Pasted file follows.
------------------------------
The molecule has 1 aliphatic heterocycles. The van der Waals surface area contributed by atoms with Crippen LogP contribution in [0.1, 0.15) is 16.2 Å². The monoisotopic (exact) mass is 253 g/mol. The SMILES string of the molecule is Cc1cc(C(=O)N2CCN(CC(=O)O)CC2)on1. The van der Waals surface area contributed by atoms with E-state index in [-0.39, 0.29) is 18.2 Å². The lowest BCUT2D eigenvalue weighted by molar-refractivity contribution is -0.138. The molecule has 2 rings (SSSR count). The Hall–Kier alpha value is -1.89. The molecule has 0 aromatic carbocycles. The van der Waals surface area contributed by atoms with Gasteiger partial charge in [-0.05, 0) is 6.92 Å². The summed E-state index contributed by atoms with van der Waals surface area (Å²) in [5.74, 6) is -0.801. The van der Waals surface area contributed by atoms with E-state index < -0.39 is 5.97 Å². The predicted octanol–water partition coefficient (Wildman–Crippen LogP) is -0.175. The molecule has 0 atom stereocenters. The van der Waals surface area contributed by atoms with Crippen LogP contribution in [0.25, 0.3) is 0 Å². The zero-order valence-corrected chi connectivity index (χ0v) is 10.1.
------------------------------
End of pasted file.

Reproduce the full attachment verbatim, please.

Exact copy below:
The molecule has 1 aliphatic heterocycles. The van der Waals surface area contributed by atoms with Crippen LogP contribution in [0.1, 0.15) is 16.2 Å². The monoisotopic (exact) mass is 253 g/mol. The SMILES string of the molecule is Cc1cc(C(=O)N2CCN(CC(=O)O)CC2)on1. The van der Waals surface area contributed by atoms with E-state index in [-0.39, 0.29) is 18.2 Å². The lowest BCUT2D eigenvalue weighted by molar-refractivity contribution is -0.138. The molecule has 2 rings (SSSR count). The Hall–Kier alpha value is -1.89. The molecule has 0 aromatic carbocycles. The van der Waals surface area contributed by atoms with Gasteiger partial charge in [-0.05, 0) is 6.92 Å². The summed E-state index contributed by atoms with van der Waals surface area (Å²) in [5.74, 6) is -0.801. The van der Waals surface area contributed by atoms with E-state index < -0.39 is 5.97 Å². The predicted octanol–water partition coefficient (Wildman–Crippen LogP) is -0.175. The molecule has 0 atom stereocenters. The van der Waals surface area contributed by atoms with Crippen LogP contribution in [0.25, 0.3) is 0 Å². The zero-order valence-corrected chi connectivity index (χ0v) is 10.1.